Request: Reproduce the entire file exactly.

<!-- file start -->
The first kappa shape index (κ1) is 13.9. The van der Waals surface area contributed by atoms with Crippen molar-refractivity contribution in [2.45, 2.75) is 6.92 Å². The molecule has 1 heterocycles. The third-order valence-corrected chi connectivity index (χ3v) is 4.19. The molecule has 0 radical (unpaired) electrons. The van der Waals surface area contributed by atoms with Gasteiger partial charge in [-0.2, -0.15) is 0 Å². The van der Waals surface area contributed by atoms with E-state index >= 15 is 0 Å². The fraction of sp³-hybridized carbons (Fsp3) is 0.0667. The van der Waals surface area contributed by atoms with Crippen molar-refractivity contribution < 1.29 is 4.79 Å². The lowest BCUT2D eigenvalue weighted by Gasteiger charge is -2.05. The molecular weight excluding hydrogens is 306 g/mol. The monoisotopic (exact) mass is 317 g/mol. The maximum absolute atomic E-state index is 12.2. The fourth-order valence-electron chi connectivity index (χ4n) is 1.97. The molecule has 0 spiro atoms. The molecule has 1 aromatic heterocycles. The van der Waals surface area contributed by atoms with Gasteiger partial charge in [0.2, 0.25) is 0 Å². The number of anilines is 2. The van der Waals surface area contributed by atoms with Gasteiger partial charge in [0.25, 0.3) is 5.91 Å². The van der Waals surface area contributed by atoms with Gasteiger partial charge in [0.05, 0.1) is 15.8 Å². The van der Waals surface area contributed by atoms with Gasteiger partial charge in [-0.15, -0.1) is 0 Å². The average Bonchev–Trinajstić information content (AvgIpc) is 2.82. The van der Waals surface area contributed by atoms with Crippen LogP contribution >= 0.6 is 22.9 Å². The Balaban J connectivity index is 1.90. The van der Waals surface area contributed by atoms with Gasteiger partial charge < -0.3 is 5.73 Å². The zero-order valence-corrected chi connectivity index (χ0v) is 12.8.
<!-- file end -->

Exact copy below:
The first kappa shape index (κ1) is 13.9. The van der Waals surface area contributed by atoms with Crippen molar-refractivity contribution in [2.45, 2.75) is 6.92 Å². The molecule has 1 heterocycles. The third-order valence-corrected chi connectivity index (χ3v) is 4.19. The molecule has 0 radical (unpaired) electrons. The van der Waals surface area contributed by atoms with Gasteiger partial charge in [-0.2, -0.15) is 0 Å². The van der Waals surface area contributed by atoms with E-state index >= 15 is 0 Å². The fraction of sp³-hybridized carbons (Fsp3) is 0.0667. The van der Waals surface area contributed by atoms with Crippen molar-refractivity contribution < 1.29 is 4.79 Å². The lowest BCUT2D eigenvalue weighted by Gasteiger charge is -2.05. The molecular weight excluding hydrogens is 306 g/mol. The monoisotopic (exact) mass is 317 g/mol. The maximum absolute atomic E-state index is 12.2. The fourth-order valence-electron chi connectivity index (χ4n) is 1.97. The molecule has 0 spiro atoms. The molecule has 1 aromatic heterocycles. The van der Waals surface area contributed by atoms with Gasteiger partial charge in [0.2, 0.25) is 0 Å². The number of anilines is 2. The van der Waals surface area contributed by atoms with Gasteiger partial charge in [0.25, 0.3) is 5.91 Å². The van der Waals surface area contributed by atoms with Gasteiger partial charge in [0.05, 0.1) is 15.8 Å². The van der Waals surface area contributed by atoms with Gasteiger partial charge in [-0.15, -0.1) is 0 Å². The average Bonchev–Trinajstić information content (AvgIpc) is 2.82. The van der Waals surface area contributed by atoms with Crippen LogP contribution >= 0.6 is 22.9 Å². The Balaban J connectivity index is 1.90. The van der Waals surface area contributed by atoms with Gasteiger partial charge < -0.3 is 5.73 Å². The zero-order valence-corrected chi connectivity index (χ0v) is 12.8.